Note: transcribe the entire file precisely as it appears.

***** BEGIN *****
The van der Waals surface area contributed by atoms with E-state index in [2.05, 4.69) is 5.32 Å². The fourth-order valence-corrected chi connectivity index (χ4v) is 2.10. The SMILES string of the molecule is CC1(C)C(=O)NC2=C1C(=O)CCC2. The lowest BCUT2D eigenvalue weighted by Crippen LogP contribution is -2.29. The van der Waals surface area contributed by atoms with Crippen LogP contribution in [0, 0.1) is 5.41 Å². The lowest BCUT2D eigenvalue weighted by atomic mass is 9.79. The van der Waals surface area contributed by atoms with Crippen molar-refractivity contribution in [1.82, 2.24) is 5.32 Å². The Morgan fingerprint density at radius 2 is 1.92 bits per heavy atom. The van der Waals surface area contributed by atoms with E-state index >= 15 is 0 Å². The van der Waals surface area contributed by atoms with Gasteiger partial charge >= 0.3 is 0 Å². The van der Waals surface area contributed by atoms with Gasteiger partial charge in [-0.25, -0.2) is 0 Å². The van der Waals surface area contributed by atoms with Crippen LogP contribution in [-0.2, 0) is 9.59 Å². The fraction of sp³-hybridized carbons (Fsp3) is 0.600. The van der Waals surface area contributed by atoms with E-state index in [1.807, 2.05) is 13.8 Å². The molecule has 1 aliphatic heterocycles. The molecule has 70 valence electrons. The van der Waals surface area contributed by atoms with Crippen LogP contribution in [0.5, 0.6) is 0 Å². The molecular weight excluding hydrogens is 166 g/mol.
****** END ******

The van der Waals surface area contributed by atoms with E-state index in [2.05, 4.69) is 5.32 Å². The fourth-order valence-corrected chi connectivity index (χ4v) is 2.10. The SMILES string of the molecule is CC1(C)C(=O)NC2=C1C(=O)CCC2. The lowest BCUT2D eigenvalue weighted by Crippen LogP contribution is -2.29. The van der Waals surface area contributed by atoms with Crippen LogP contribution in [0, 0.1) is 5.41 Å². The lowest BCUT2D eigenvalue weighted by atomic mass is 9.79. The van der Waals surface area contributed by atoms with Crippen molar-refractivity contribution in [1.82, 2.24) is 5.32 Å². The Morgan fingerprint density at radius 2 is 1.92 bits per heavy atom. The van der Waals surface area contributed by atoms with E-state index >= 15 is 0 Å². The van der Waals surface area contributed by atoms with Gasteiger partial charge >= 0.3 is 0 Å². The van der Waals surface area contributed by atoms with Gasteiger partial charge in [-0.25, -0.2) is 0 Å². The van der Waals surface area contributed by atoms with Crippen LogP contribution in [-0.2, 0) is 9.59 Å². The fraction of sp³-hybridized carbons (Fsp3) is 0.600. The van der Waals surface area contributed by atoms with E-state index in [1.807, 2.05) is 13.8 Å². The molecule has 1 aliphatic heterocycles. The molecule has 70 valence electrons. The van der Waals surface area contributed by atoms with Crippen LogP contribution in [0.5, 0.6) is 0 Å². The molecular weight excluding hydrogens is 166 g/mol.